Thursday, September 30, 2004

Indoctrination to be written into Japanese Law of Education

Patriotism is where the bad guys hide out, I seem to recall. Anyone putting it into an educational curriculum is attempting to corrupt a generation of children. That includes Nariaki Nakayama, Japanese Minister of Education: "a former Finance Ministry official who last served as deputy secretary general of the ruling Liberal Democratic Party before being named head of the Education, Culture, Sports, Science and Technology Ministry in the new Cabinet formed this week". (Quotes are from this Japan Times article.)
Nakayama also said he hopes to submit a bill to revise the Fundamental Law of Education at the next ordinary Diet session, which starts in January.

The 1947 law set the basic foundation for educational policy in postwar Japan. Last year, the Central Council for Education suggested the law be revised to foster patriotism.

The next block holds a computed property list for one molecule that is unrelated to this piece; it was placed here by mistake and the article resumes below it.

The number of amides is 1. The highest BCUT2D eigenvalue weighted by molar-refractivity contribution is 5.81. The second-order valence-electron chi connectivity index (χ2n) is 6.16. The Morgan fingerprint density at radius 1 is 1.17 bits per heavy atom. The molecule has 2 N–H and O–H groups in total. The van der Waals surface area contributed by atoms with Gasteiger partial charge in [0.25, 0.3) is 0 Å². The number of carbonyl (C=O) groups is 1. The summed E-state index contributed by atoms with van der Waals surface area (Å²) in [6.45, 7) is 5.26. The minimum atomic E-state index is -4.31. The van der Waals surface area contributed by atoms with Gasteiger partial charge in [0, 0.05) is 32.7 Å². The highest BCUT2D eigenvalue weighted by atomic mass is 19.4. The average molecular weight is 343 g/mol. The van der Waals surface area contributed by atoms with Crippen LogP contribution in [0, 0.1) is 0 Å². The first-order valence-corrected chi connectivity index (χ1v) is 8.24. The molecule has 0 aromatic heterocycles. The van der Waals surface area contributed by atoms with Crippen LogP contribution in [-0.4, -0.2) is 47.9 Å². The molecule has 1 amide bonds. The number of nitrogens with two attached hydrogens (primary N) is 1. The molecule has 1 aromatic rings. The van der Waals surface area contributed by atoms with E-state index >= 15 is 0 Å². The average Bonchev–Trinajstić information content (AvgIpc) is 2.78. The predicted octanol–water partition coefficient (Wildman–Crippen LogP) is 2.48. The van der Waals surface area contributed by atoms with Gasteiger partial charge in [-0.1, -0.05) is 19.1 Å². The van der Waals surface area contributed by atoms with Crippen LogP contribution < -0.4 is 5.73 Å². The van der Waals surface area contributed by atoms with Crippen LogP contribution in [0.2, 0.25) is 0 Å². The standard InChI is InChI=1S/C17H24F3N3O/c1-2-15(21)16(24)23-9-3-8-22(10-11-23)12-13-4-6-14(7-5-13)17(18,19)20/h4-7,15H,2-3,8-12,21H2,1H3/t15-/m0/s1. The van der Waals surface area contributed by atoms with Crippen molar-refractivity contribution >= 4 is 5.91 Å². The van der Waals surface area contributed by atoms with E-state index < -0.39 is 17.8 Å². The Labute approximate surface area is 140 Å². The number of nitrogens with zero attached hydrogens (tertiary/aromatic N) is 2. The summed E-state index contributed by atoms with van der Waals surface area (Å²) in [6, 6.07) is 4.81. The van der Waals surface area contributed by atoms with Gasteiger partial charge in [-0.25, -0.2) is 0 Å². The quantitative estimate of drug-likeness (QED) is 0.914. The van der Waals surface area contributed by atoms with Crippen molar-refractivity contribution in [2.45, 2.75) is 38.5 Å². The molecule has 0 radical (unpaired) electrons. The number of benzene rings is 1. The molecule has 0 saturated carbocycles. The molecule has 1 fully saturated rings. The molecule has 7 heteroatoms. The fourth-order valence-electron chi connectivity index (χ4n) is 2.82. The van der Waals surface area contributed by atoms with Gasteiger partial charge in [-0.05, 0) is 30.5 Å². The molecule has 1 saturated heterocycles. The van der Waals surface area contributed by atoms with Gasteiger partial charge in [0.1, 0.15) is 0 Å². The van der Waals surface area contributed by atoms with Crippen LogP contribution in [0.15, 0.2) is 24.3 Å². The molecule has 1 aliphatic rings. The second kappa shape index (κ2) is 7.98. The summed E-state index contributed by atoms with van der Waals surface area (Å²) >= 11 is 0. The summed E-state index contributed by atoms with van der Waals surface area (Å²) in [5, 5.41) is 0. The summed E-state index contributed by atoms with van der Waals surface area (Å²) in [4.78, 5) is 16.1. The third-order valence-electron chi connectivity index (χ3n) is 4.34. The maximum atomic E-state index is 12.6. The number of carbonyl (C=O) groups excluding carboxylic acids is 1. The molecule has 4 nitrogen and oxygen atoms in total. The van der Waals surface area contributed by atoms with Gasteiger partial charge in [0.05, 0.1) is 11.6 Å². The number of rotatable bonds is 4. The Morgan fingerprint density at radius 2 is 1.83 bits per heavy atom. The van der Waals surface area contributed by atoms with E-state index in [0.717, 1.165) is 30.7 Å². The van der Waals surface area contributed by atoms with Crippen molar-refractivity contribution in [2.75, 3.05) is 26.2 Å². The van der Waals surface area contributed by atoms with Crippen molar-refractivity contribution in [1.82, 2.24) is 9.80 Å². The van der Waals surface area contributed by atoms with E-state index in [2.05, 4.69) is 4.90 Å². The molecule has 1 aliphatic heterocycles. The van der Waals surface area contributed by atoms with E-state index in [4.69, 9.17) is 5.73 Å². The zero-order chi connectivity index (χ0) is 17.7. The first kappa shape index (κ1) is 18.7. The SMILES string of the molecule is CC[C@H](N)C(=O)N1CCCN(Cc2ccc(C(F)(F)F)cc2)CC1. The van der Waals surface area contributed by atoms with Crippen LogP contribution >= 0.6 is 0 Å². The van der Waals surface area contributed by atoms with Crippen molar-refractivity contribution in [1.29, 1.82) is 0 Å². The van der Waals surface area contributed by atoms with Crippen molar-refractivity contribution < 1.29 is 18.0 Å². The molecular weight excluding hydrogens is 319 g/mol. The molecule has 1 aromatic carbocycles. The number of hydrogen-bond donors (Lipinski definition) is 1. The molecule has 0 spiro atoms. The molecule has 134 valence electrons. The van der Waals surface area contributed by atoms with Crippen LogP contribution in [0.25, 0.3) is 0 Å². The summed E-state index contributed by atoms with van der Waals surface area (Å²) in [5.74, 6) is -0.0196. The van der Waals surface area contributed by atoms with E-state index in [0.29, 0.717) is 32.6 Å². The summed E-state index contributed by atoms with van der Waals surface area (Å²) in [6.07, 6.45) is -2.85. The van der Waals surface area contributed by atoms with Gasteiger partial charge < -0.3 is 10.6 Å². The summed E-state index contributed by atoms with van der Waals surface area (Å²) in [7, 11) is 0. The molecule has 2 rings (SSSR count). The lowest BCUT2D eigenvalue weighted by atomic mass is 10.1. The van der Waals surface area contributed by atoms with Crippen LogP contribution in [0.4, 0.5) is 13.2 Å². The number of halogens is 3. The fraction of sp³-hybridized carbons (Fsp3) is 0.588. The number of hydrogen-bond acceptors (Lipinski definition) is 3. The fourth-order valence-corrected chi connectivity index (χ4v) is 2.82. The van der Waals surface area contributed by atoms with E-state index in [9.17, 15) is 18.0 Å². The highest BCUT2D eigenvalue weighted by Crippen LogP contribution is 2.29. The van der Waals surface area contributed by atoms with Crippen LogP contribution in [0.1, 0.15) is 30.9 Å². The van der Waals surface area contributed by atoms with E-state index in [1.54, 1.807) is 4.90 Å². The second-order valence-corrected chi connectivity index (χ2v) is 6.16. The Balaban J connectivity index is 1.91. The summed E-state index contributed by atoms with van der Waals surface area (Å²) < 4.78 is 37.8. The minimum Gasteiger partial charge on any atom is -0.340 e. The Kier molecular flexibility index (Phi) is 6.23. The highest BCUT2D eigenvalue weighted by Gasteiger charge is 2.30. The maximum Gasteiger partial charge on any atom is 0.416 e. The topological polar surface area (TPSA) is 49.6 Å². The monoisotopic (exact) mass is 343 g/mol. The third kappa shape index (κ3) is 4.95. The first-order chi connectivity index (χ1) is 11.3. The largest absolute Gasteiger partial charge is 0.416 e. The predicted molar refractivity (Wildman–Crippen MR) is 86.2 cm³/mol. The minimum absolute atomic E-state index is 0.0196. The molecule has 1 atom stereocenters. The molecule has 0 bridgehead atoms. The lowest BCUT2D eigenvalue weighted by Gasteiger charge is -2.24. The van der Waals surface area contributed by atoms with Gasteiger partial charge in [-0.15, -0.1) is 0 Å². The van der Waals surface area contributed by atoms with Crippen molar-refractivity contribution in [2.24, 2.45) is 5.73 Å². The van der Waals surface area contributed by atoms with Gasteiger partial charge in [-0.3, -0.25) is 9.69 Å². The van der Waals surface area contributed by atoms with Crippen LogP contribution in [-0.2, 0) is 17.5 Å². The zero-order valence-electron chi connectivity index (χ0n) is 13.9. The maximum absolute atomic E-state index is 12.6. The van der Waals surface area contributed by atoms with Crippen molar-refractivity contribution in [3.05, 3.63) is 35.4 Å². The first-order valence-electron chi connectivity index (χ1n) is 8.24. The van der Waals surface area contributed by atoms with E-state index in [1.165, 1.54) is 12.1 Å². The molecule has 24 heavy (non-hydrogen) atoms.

Currently, the LDP is discussing how to revise the law with its coalition partner, New Komeito. But they have yet to agree on some points, including whether patriotism should be included as a key component of the law.

But the two parties decided earlier this month to let the education ministry begin drafting the bill on the points the two parties have agreed on, including further equal education opportunities.

Nakayama voiced his support for revisions to promote patriotism. "I think that as we now live in a globalized society, it's necessary to have an image of the Japanese in which (students) can have pride and confidence," he said.

By implication, Nakayama thinks it's preferable to get them to have that image by propaganda rather than trying to make Japan a country which its young people should actually be proud of. And what logical link Nakayama sees between this and 'living in a globalised society', I simply can't imagine.

In case you were wondering what the rather sinisterly-named Central Council for Education is, there's a not very informative page here. As far as I can make out, they are just a bunch of people the Education Ministry pays to provide policy advice. In this case, the ministry should ask for their money back, but they won't, because the advice is exactly what they wanted to hear...

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